About 40 people killed in attacks on Yemen military
Officials believe al-Qaeda in Arabian Peninsula members behind assault
A soldier on on watch in Sanaa, Yemen. About 40 people have been killed in two attacks on military targets in southern Yemen early today. Photograph: Mohamed al-Sayaghi/Reuters
Suspected al-Qaeda militants killed about 40 Yemeni soldiers and policemen in two attacks in the south of the country today - their deadliest for more than a year, security officials said.
About 30 soldiers died when two car bombs exploded at a military camp in al-Nashama, near the coast, and about 10 police were killed by gunmen in the inland town of Mayfaa.
Officials believe members of al-Qaeda in the Arabian Peninsula (AQAP) were behind both attacks, the security sources said. AQAP is seen by western countries as one of the most dangerous branches of al-Qaeda because it has attempted to carry out bombings on international airlines.
US drone strikes have killed scores of AQAP members and the Yemeni army has seized back large tracts of territory from the insurgents, prompting the country’s foreign minister to call today’s attacks a sign of increasing desperation.
“This attack was intended to demonstrate that they are still there. But it’s also a demonstration that they are losing the war against the security and stability of Yemen, ” the minister, Abu Bakr al-Qirbi, told Reuters.
Ali al-Sarary, an aide to Yemen’s prime minister, said the attacks were aimed at thwarting the reconciliation efforts of a “national dialogue” set up between rival factions after a political uprising in 2011.
“The main goal is to foil a political settlement and prevent the national dialogue from reaching solutions on a number of issues, particularly issues in the south,” he said.
Today’s attacks were the deadliest against Yemen’s military since May 2012, when a suicide bomber in army uniform killed more than 90 soldiers at a parade in the capital, Sanaa.
A concealed bomb in one car exploded among a group of soldiers at the gate of the al-Nashama camp as the driver sought to enter. The other was already inside the camp when it exploded, one of the security sources said.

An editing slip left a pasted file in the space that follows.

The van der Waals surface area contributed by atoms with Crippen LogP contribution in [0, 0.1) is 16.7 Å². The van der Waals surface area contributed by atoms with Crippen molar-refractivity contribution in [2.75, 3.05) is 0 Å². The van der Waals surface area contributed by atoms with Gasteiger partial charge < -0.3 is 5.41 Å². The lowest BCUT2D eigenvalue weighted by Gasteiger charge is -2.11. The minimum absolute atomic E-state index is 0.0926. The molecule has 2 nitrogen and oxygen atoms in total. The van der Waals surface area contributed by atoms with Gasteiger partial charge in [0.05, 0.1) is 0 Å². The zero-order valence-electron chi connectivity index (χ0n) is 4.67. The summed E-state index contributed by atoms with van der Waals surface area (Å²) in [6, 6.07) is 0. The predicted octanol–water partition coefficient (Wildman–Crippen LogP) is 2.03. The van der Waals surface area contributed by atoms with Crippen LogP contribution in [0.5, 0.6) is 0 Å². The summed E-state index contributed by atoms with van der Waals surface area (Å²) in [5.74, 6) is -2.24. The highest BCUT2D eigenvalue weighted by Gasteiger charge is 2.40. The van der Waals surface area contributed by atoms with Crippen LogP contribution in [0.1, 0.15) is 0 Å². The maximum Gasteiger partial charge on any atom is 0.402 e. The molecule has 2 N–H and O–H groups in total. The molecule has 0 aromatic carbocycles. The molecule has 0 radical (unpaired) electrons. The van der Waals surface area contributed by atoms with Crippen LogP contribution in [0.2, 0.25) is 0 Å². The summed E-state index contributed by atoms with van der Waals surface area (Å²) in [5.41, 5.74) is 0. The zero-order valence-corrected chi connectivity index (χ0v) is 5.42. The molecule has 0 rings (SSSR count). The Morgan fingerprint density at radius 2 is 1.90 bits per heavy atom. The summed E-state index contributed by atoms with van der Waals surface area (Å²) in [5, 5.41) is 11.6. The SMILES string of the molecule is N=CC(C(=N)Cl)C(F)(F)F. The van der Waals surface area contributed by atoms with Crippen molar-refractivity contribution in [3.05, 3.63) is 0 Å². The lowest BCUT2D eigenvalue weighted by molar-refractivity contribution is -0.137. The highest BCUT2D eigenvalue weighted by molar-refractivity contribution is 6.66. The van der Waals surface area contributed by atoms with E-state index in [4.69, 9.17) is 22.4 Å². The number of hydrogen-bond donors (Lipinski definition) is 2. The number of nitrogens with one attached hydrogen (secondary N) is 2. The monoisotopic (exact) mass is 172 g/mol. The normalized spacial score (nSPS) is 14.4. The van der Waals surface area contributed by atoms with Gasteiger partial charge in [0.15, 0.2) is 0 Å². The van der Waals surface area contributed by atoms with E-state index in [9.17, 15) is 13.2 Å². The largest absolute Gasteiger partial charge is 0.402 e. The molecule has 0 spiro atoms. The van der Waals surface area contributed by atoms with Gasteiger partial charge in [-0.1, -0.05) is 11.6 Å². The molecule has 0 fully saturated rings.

In Mayfaa, gunmen opened fire at a security headquarters, killing about 10 policemen before escaping in stolen vehicles, local residents said.
Both attacks took place in Yemen’s southern Shabwa Province, a lawless, rugged area that has been the scene of much fighting in recent years between Islamist militants and the security forces.
AQAP emerged as one of al-Qaeda’s most aggressive international affiliates and a direct threat to the US, when it claimed responsibility for an attempt by a Nigerian man, Umar Farouk Abdulmutallab, to down a Detroit-bound airliner on December 25th, 2009, with a bomb concealed in his underwear.
It said it was also behind a foiled plot to send two air freight packages containing bombs to the US in October 2010.
Intelligence pointing to a major impending attack by AQAP prompted the United States and other western countries to close many of their embassies temporarily in the Middle East, Africa and Asia early last month.
The militants took advantage of political chaos in Yemen during the Arab Spring in 2011 to seize control of some towns and surrounding areas in the south of the country.
They were beaten back by Yemeni forces with assistance from the US last year, and scattered into small groups spread across the country’s rugged, remote southern terrain.
Despite this, they have staged a series of attacks against government and military targets using a variety of tactics, from suicide and car bombs to drive-by shootings.
Yemen faces a range of domestic threats besides AQAP, including a growing secessionist movement in the south and a rebellion by the Houthis, a group of Zaydi Shia Muslims, in the north of the country.